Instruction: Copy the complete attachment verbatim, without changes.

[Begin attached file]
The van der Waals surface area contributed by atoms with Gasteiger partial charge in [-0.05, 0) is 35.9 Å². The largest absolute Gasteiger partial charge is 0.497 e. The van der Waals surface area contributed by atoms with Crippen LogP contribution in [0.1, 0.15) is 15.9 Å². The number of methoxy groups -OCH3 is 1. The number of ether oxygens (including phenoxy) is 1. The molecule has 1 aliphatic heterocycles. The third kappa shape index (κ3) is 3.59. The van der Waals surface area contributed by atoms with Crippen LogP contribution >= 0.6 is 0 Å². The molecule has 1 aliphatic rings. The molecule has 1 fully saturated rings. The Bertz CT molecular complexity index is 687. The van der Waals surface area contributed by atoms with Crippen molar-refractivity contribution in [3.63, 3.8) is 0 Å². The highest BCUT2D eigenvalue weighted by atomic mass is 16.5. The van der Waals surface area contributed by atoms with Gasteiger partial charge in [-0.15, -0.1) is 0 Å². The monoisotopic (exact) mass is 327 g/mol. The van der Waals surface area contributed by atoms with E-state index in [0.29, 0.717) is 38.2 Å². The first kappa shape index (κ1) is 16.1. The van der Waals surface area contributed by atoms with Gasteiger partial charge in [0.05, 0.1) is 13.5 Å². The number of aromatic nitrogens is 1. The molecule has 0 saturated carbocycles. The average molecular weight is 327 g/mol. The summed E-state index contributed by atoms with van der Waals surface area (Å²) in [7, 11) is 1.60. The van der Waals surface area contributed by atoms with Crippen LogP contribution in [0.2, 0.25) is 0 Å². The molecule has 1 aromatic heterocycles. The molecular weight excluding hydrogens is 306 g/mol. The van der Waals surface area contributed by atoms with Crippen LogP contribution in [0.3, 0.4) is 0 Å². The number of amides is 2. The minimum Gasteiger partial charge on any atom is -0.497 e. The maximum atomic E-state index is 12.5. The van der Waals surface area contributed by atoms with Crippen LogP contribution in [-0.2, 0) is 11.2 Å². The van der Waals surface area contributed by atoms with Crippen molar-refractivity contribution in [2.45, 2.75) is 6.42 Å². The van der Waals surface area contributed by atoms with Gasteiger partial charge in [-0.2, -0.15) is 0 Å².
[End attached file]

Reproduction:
The van der Waals surface area contributed by atoms with Gasteiger partial charge in [-0.05, 0) is 35.9 Å². The largest absolute Gasteiger partial charge is 0.497 e. The van der Waals surface area contributed by atoms with Crippen LogP contribution in [0.1, 0.15) is 15.9 Å². The number of methoxy groups -OCH3 is 1. The number of ether oxygens (including phenoxy) is 1. The molecule has 1 aliphatic heterocycles. The third kappa shape index (κ3) is 3.59. The van der Waals surface area contributed by atoms with Crippen LogP contribution >= 0.6 is 0 Å². The molecule has 1 aliphatic rings. The molecule has 1 fully saturated rings. The Bertz CT molecular complexity index is 687. The van der Waals surface area contributed by atoms with Crippen molar-refractivity contribution in [3.63, 3.8) is 0 Å². The highest BCUT2D eigenvalue weighted by atomic mass is 16.5. The van der Waals surface area contributed by atoms with Gasteiger partial charge in [-0.15, -0.1) is 0 Å². The monoisotopic (exact) mass is 327 g/mol. The van der Waals surface area contributed by atoms with E-state index in [0.29, 0.717) is 38.2 Å². The first kappa shape index (κ1) is 16.1. The van der Waals surface area contributed by atoms with Gasteiger partial charge in [0.05, 0.1) is 13.5 Å². The number of aromatic nitrogens is 1. The molecule has 0 saturated carbocycles. The average molecular weight is 327 g/mol. The summed E-state index contributed by atoms with van der Waals surface area (Å²) in [7, 11) is 1.60. The van der Waals surface area contributed by atoms with Crippen LogP contribution in [0.2, 0.25) is 0 Å². The molecule has 1 aromatic heterocycles. The molecular weight excluding hydrogens is 306 g/mol. The van der Waals surface area contributed by atoms with Crippen LogP contribution in [0.3, 0.4) is 0 Å². The number of amides is 2. The minimum Gasteiger partial charge on any atom is -0.497 e. The maximum atomic E-state index is 12.5. The van der Waals surface area contributed by atoms with Crippen LogP contribution in [-0.2, 0) is 11.2 Å². The van der Waals surface area contributed by atoms with Crippen molar-refractivity contribution in [2.45, 2.75) is 6.42 Å². The van der Waals surface area contributed by atoms with Gasteiger partial charge in [-0.2, -0.15) is 0 Å².